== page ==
We played clubs together, we borrowed money - I mean, it's a dream story. We borrowed money from a friend of Dwight's, $5,000. We went in the studio from midnight to eight in the morning, when we could get cheap studio time. We created an EP that was called Guitars, Cadillacs, Etc. Etc, and we put it out. It became a gigantic success just by luck, through publications and newspapers and Associated Press wires, and it got great reviews. We finally got the attention of Warner Brothers Records - we had been passed on by Warner Brothers and everyone else, and then finally they came back around; a girl named Paige Levy - Paige Rowden was her name at the time - believed in us, and she demanded that Warner Brothers sign us.

That EP added four songs and sold two million plus records. So there you have it. And it was just get on the bus, get on the train, get on the plane - go - for 20 years. It was a great ride, great career, great music, and I produced and arranged everything. Played some bass on a few things and did the percussion and filled in. But it was a great guitar-chair gig and I produced it. And a great arranging gig to arrange great songs. It was a challenge and it was a great relationship.

Songfacts: How many albums total did you produce for Dwight and what would you say is your favorite work with Dwight?

Anderson: Wow. You know, off the top of my head I don't know how many. I did every one he ever made for Warner Brothers except this new one. So up through 2002 I made every record. They were all for Warner Brothers and then one was for Koch Audio. That was called Population Me.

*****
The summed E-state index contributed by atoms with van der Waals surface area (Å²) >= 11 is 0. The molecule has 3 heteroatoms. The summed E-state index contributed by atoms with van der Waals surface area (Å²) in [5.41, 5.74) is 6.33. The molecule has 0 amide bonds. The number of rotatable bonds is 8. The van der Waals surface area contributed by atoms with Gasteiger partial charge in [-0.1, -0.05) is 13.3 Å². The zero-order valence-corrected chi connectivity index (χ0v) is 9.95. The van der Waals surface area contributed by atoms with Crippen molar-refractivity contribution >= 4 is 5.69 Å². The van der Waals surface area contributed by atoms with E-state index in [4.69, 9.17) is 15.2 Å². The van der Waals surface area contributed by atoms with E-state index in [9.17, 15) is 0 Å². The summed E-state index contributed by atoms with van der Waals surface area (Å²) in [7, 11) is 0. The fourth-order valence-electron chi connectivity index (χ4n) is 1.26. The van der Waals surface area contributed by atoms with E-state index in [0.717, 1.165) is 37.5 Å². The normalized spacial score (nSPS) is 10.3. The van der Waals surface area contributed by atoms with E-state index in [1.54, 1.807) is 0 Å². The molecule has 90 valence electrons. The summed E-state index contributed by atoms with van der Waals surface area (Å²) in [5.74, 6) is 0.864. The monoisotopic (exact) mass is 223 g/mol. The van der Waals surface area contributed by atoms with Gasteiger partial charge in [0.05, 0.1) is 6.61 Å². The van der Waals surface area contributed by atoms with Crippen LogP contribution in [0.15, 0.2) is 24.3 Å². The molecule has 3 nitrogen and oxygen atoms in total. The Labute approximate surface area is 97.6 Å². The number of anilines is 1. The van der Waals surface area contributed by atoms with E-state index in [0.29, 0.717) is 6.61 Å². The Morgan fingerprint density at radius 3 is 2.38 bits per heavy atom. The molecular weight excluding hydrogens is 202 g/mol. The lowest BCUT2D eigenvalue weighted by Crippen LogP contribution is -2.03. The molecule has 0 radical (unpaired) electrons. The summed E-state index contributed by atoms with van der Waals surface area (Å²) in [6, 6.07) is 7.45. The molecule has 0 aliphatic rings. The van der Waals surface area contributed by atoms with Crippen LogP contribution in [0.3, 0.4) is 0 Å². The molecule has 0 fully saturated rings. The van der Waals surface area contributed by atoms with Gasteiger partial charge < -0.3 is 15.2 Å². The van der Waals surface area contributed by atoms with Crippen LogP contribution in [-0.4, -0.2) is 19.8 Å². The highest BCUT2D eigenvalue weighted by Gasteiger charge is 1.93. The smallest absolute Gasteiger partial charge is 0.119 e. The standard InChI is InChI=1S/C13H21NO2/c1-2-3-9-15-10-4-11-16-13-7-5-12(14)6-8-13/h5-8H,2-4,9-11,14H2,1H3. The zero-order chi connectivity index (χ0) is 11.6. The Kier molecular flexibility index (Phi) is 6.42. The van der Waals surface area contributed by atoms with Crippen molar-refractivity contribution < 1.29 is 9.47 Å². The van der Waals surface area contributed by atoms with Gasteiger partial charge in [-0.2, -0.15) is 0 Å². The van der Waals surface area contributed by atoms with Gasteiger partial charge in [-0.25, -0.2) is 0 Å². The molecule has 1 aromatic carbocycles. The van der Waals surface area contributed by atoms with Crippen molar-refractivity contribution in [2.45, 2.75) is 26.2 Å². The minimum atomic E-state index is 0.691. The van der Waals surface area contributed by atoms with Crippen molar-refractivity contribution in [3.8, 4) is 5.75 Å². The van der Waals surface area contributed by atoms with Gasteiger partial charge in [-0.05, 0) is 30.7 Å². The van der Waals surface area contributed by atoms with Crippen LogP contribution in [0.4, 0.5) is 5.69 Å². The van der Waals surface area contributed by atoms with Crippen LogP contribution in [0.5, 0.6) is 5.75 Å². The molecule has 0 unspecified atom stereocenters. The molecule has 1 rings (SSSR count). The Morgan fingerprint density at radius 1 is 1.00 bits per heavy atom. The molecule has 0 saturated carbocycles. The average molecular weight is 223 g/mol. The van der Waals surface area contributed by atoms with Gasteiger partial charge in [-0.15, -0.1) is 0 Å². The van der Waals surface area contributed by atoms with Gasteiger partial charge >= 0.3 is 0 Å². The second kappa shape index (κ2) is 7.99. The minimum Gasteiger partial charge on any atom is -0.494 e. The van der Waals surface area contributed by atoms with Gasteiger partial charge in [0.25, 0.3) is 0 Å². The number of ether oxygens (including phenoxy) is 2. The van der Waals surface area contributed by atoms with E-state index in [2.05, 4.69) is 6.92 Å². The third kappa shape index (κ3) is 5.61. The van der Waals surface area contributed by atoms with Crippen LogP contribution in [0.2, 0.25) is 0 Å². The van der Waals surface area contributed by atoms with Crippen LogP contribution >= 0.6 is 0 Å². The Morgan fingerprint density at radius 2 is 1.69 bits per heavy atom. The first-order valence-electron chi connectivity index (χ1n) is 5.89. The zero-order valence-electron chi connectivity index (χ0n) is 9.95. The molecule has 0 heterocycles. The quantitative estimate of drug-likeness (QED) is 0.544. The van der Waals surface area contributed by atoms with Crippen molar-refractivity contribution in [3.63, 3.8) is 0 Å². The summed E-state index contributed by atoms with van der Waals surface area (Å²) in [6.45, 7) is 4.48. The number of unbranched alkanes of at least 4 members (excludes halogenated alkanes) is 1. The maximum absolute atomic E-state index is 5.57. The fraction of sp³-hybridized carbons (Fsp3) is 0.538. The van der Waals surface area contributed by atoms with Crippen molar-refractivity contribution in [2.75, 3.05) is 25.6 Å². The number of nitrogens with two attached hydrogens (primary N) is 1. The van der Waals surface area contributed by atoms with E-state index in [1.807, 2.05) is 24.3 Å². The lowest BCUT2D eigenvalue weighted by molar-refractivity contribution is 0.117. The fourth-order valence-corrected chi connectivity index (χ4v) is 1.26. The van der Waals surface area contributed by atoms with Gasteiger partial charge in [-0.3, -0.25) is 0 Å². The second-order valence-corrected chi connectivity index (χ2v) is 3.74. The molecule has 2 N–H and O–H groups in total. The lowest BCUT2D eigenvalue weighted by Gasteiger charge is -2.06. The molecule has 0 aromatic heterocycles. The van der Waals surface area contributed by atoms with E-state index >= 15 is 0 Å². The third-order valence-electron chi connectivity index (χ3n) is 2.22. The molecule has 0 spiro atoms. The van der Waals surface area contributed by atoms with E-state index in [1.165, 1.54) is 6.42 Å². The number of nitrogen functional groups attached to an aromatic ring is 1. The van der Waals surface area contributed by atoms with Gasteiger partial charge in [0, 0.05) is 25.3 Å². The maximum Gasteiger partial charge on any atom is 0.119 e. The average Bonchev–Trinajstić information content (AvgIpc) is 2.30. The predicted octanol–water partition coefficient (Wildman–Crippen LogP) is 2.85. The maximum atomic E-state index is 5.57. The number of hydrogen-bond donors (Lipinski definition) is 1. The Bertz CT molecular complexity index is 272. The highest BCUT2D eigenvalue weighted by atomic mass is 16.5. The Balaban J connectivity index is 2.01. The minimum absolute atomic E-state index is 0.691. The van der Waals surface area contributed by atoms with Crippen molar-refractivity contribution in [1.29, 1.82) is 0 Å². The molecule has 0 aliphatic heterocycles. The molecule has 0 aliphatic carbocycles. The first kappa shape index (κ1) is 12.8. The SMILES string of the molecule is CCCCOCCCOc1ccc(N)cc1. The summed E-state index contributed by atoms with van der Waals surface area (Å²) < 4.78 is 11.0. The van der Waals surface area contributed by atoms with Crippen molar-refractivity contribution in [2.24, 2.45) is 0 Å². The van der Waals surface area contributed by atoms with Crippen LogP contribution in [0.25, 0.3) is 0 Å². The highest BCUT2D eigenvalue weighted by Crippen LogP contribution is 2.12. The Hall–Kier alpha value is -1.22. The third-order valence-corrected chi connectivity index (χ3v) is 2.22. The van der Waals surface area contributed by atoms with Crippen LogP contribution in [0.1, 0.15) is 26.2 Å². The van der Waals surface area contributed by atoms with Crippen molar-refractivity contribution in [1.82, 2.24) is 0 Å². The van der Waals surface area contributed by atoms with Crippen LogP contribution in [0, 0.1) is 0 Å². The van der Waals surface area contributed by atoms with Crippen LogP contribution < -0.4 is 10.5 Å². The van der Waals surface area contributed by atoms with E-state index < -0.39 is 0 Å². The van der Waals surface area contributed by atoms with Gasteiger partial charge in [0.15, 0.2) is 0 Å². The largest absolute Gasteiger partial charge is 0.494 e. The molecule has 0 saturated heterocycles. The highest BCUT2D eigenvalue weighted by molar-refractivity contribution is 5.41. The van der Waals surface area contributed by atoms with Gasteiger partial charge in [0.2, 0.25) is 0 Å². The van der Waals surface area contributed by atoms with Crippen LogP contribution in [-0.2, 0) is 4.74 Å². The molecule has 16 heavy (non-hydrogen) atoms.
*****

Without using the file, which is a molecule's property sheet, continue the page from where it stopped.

My favorite record? I don't know if I have a favorite one. Each one has its own psyche. You can't have a favorite child.

But the most successful one was This Time. That had "Fast As You," and "Pocket of a Clown," and "Ain't That Lonely Yet." That was a massive record and massive production - it was the first time I used Pro Tools. It was in the early '90s when Pro Tools was in its infancy.

Even now when I listen to that record, it's quite a brick wall; it's a massive record. But that's the pinnacle of the career: This Time, that record and those songs and that production.

Songfacts: Something else I always thought about Dwight is that he's a very underrated actor. I thought he was excellent in the movie Sling Blade.